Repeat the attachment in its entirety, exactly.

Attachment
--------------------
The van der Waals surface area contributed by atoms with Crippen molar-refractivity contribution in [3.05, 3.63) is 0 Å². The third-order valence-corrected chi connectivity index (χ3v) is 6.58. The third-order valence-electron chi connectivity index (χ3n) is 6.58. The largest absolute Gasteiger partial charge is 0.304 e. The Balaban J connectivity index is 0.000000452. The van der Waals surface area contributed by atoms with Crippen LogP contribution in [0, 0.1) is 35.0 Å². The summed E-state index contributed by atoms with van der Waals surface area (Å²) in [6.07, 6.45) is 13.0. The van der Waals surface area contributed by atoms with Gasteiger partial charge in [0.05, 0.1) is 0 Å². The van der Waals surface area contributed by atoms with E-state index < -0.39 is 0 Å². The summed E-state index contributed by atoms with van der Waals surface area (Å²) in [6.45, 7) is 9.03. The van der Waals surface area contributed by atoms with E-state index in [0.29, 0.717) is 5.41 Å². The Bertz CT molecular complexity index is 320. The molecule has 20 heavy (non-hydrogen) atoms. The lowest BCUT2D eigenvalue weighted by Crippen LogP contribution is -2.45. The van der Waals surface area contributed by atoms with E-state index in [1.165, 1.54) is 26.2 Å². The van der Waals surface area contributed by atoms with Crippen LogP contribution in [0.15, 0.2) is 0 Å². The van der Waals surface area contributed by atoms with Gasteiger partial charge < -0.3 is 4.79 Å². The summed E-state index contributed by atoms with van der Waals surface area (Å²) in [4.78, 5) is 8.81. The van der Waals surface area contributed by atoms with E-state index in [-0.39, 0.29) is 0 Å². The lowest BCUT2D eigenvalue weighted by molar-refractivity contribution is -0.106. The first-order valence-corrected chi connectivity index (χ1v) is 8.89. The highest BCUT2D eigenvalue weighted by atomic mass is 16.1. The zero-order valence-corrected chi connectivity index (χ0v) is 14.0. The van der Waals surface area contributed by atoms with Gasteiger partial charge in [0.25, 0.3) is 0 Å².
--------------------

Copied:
The van der Waals surface area contributed by atoms with Crippen molar-refractivity contribution in [3.05, 3.63) is 0 Å². The third-order valence-corrected chi connectivity index (χ3v) is 6.58. The third-order valence-electron chi connectivity index (χ3n) is 6.58. The largest absolute Gasteiger partial charge is 0.304 e. The Balaban J connectivity index is 0.000000452. The van der Waals surface area contributed by atoms with Crippen LogP contribution in [0, 0.1) is 35.0 Å². The summed E-state index contributed by atoms with van der Waals surface area (Å²) in [6.07, 6.45) is 13.0. The van der Waals surface area contributed by atoms with Gasteiger partial charge in [0.05, 0.1) is 0 Å². The van der Waals surface area contributed by atoms with E-state index < -0.39 is 0 Å². The summed E-state index contributed by atoms with van der Waals surface area (Å²) in [6.45, 7) is 9.03. The van der Waals surface area contributed by atoms with E-state index in [0.29, 0.717) is 5.41 Å². The Bertz CT molecular complexity index is 320. The molecule has 20 heavy (non-hydrogen) atoms. The lowest BCUT2D eigenvalue weighted by Crippen LogP contribution is -2.45. The van der Waals surface area contributed by atoms with E-state index in [1.165, 1.54) is 26.2 Å². The van der Waals surface area contributed by atoms with Crippen LogP contribution in [0.15, 0.2) is 0 Å². The van der Waals surface area contributed by atoms with Gasteiger partial charge < -0.3 is 4.79 Å². The summed E-state index contributed by atoms with van der Waals surface area (Å²) in [4.78, 5) is 8.81. The van der Waals surface area contributed by atoms with E-state index in [-0.39, 0.29) is 0 Å². The lowest BCUT2D eigenvalue weighted by molar-refractivity contribution is -0.106. The first-order valence-corrected chi connectivity index (χ1v) is 8.89. The highest BCUT2D eigenvalue weighted by atomic mass is 16.1. The zero-order valence-corrected chi connectivity index (χ0v) is 14.0. The van der Waals surface area contributed by atoms with Gasteiger partial charge in [0.25, 0.3) is 0 Å².